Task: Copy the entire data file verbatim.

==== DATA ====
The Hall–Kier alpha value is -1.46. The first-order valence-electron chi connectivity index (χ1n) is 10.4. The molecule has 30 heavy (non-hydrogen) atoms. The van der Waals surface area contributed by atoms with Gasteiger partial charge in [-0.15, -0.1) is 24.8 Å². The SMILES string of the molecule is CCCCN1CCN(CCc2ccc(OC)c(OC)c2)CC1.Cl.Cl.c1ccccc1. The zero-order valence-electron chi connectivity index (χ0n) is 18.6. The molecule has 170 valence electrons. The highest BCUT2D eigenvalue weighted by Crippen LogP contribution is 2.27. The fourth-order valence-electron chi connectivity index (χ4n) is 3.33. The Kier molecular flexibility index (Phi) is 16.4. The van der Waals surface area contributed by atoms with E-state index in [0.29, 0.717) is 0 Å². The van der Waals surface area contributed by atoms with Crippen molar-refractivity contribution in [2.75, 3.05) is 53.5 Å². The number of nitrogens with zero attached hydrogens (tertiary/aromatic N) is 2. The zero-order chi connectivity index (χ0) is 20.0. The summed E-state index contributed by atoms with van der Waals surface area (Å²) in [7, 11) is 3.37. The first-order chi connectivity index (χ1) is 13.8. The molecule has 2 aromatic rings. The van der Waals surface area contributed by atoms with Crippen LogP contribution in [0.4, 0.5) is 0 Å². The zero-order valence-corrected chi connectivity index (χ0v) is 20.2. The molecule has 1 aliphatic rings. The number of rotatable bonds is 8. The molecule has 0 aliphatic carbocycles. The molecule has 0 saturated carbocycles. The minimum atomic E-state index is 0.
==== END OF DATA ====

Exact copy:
The Hall–Kier alpha value is -1.46. The first-order valence-electron chi connectivity index (χ1n) is 10.4. The molecule has 30 heavy (non-hydrogen) atoms. The van der Waals surface area contributed by atoms with Gasteiger partial charge in [-0.15, -0.1) is 24.8 Å². The SMILES string of the molecule is CCCCN1CCN(CCc2ccc(OC)c(OC)c2)CC1.Cl.Cl.c1ccccc1. The zero-order valence-electron chi connectivity index (χ0n) is 18.6. The molecule has 170 valence electrons. The highest BCUT2D eigenvalue weighted by Crippen LogP contribution is 2.27. The fourth-order valence-electron chi connectivity index (χ4n) is 3.33. The Kier molecular flexibility index (Phi) is 16.4. The van der Waals surface area contributed by atoms with E-state index in [0.29, 0.717) is 0 Å². The van der Waals surface area contributed by atoms with Crippen molar-refractivity contribution in [2.75, 3.05) is 53.5 Å². The number of nitrogens with zero attached hydrogens (tertiary/aromatic N) is 2. The zero-order chi connectivity index (χ0) is 20.0. The summed E-state index contributed by atoms with van der Waals surface area (Å²) in [7, 11) is 3.37. The first-order chi connectivity index (χ1) is 13.8. The molecule has 2 aromatic rings. The van der Waals surface area contributed by atoms with Crippen LogP contribution in [0.4, 0.5) is 0 Å². The zero-order valence-corrected chi connectivity index (χ0v) is 20.2. The molecule has 1 aliphatic rings. The number of rotatable bonds is 8. The molecule has 0 aliphatic carbocycles. The molecule has 0 saturated carbocycles. The minimum atomic E-state index is 0.